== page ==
Problem 2: Kids going to Florida for spring break with a small amount of drugs and lots of cash would be stopped by cops and have their vehicle and cash seized if they found any drugs. These kids would then get stranded in far off states while on vacation and lose lots of money. Police took advantage of that. And it still happens today; there are officers out there who stretch it beyond its intent. There needs to be some kind of review, prosecutorial or administrative, something to create objectivity and oversight. There’s no oversight.
TLO: Regarding ways to reform asset forfeiture, do you feel this is something that needs to come from the top and be implemented top-down, or should this come from the bottom with police forces around the country implementing policies?
It is very discretionary, almost entirely up to the officer. If someone has a joint, police will take the money assuming they won’t challenge it in court. People get the perception from issues like this that police are stealing from people, even though they are not; they are filing paperwork for it. Asset forfeiture and the war on drugs create more distrust than is already there.
You can get very old waiting for change from the federal government. Marijuana laws aren’t being changed by the federal government; that is being done by states and cities. I don’t have any optimistic view that any federal agency or Congress will step up to make this an issue. It shows to me a distrust in government. I think change is going to come through local and states, because they listen to the people.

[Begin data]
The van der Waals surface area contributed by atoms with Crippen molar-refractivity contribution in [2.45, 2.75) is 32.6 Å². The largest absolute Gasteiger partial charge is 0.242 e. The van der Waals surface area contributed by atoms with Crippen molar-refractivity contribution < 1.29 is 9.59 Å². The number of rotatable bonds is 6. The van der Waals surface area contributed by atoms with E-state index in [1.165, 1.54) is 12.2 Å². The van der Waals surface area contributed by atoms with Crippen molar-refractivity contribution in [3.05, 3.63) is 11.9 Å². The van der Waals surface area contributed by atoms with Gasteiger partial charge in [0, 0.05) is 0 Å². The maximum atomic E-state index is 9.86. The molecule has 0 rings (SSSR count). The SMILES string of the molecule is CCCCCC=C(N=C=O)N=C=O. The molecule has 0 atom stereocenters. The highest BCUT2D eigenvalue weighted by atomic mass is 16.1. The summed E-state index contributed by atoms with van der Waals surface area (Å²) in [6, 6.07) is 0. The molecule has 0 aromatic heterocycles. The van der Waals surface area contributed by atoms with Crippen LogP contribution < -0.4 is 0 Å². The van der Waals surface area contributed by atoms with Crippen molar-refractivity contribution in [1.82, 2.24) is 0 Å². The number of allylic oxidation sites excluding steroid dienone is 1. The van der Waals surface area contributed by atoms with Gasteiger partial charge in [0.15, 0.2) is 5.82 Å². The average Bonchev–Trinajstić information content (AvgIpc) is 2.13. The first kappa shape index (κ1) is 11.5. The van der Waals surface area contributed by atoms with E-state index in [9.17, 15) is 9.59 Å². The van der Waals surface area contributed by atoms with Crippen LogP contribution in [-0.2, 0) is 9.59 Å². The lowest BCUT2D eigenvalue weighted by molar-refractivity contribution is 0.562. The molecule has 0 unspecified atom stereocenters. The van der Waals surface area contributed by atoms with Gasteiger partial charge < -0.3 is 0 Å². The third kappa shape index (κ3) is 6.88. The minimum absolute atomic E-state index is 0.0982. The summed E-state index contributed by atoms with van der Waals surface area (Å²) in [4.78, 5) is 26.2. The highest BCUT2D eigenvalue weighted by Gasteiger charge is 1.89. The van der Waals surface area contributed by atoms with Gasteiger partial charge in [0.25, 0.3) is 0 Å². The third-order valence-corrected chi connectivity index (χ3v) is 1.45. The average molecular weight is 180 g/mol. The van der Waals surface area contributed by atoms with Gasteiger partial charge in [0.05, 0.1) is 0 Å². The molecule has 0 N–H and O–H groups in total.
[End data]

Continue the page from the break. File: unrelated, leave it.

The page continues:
The CARERS bill is a start. It appears to need to be done in phases, not one go. For my entire life, there was a drug war, but a few years ago I saw the states start legalizing and I said ‘this is how it will happen.’ The country will follow the states. I don’t think cannabis should be decriminalized, it should be legalized, regulated, and controlled; and so should all other drugs.
TLO: How do you feel about situations like Tehana, Texas where asset forfeiture is being abused in a racially biased way to rob and extort people of color while giving whites a pass?
They will ask them, ‘do you have any money/drugs?’ They use consent searches because they make less paperwork for [the officers], and they still score assets to buy things. It can be and has been abused; not all the time but enough to be concerned.
TLO: Neill Franklin has been a very outspoken in pointing out the role the drug war and asset forfeiture play in weakening community/police relations, leading to inflammatory situations like the Baltimore Uprising and Ferguson. Care to comment?
The consequences of the drug war reach out in many ways. It puts law enforcement into an altercation or arrest for drug crimes. It erodes the trust the public has in government because most people don’t feel drugs should be illegal. Police become viewed as an occupying force projecting morality onto the public. It creates an attitude of disrespect, and erodes the respect between police and the community. The drug war isn’t the only source [of distrust], but it is a major factor.